As a CQPA (and a CQA), I will simply tell you this.  If you are new to Quality, I highly recommend ONE of the baseline certs (CQIA or CQPA) - they are a great way to obtain fundamental knowledge about the industry and get you acquainted with basic tools that will benefit you immediately and into the future.  While I have primers for both certs, I chose the CQPA for several reasons - the most overwhelming to me was the concentration on CAPA...which I had been doing for my employer at the time.  I think the CQPA gives you more and better "hit the ground running" kind of knowledge, and to me it makes for the stronger of the two, but that is merely my opinion.

Do not look for the certification to have a marketplace value...employers will not be looking for someone specifically with this certification.  The VALUE in it, is in the solid knowledge-base that it provides you on some very important topics.  As you study for further certifications, you will find that THOSE bodies of knowledge keep pointing back to the fundamental certs.  Being poised with that knowledge will ease the studying process and build confidence.  Also, since teaching is the best way to reinforce knowledge, it's great material to maintain if you ever want to consider teaching/speaking to...a local Student Branch.

I don't regret getting the CQPA...it gave me great footing as I began to consider which way I wanted to direct my career path.
Amanda Foster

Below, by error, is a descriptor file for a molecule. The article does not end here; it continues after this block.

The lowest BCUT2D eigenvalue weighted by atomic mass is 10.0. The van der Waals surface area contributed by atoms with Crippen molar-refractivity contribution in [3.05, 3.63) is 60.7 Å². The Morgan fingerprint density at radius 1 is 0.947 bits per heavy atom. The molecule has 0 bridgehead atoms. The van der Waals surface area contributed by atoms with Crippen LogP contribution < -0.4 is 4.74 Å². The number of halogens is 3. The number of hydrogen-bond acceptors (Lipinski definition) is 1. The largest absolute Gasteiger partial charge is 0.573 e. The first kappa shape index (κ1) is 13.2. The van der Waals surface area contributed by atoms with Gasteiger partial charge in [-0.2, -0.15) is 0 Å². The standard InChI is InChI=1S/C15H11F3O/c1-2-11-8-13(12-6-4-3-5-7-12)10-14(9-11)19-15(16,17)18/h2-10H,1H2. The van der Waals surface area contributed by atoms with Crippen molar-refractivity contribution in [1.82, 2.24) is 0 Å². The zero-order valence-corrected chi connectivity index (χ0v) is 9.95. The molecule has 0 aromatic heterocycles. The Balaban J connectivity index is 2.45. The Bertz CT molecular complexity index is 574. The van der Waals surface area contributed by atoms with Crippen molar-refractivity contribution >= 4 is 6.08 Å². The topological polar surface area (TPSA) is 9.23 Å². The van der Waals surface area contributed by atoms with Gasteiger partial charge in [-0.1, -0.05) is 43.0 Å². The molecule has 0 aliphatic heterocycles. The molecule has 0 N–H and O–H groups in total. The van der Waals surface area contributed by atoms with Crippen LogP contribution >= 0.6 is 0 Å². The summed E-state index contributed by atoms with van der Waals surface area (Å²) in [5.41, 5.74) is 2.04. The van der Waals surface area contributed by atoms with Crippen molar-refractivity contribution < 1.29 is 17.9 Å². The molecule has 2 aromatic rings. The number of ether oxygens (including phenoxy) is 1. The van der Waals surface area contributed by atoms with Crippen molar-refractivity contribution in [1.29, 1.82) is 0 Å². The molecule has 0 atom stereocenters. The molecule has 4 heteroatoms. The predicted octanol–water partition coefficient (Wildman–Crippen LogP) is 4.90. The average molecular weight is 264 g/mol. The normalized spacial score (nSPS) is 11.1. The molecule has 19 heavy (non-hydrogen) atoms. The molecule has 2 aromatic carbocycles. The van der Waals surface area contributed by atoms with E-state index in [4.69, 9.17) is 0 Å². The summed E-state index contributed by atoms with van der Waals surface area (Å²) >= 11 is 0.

657 Posts
David Mosher‍, did you decide to go for the CQPA?

I have been reading through the primer and decided to not go for the CQPA.

In reading some of the responses here and looking into my long-term career goals, it seems best to hold off and wait to go for certification until I have one I feel excited about. On of the other commenters (James Miller) made a good point about finding one that "speaks" to me. I think having that connection with a certification and BOK will make it easier for me to feel committed to study and pursue. In addition, with it being early in my career I do not see the match-up of financials to self-improvement. If I can gain the same knowledge the certification will qualify me to by reading the test material (and I more than likely will not see any sort of raise or additional career prospects for passing the test alone) then it makes the most sense to me to gain the knowledge, but forego the certification.

Unfortunately, seeking out certifications just for the sake of it is kind of where I started, but I think I now have a more clear goal in mind of where I want to go.

Thanks everyone for your input!
Amanda Foster
657 Posts
Sounds logical. I only have my CQA at this point for pretty much the same reason.
Joe Wojniak
90 Posts
I think it's good to think about what is motivating you (as you've already done).  Are you studying for self enrichment and/or do you need to demonstrate to others what you know?  A certification demonstrates to others your knowledge.  There is not a 1:1 correlation to raises or job opportunities- however my opinion is that having 1 certification helps (particularly early in your Quality career).  After that, targeting the types of positions that you are interested in also helps guide the certification decisions (i.e. Auditing, Quality Engineer, Quality Manager, etc.)  As an aside- once you are certified you can help others gain that same certification by hosting  a class with your local ASQ Section.  I believe that if the class is approved, then class expenses and an instructor's fee are covered.  If others have more information about teaching certification classes, please reply to this post.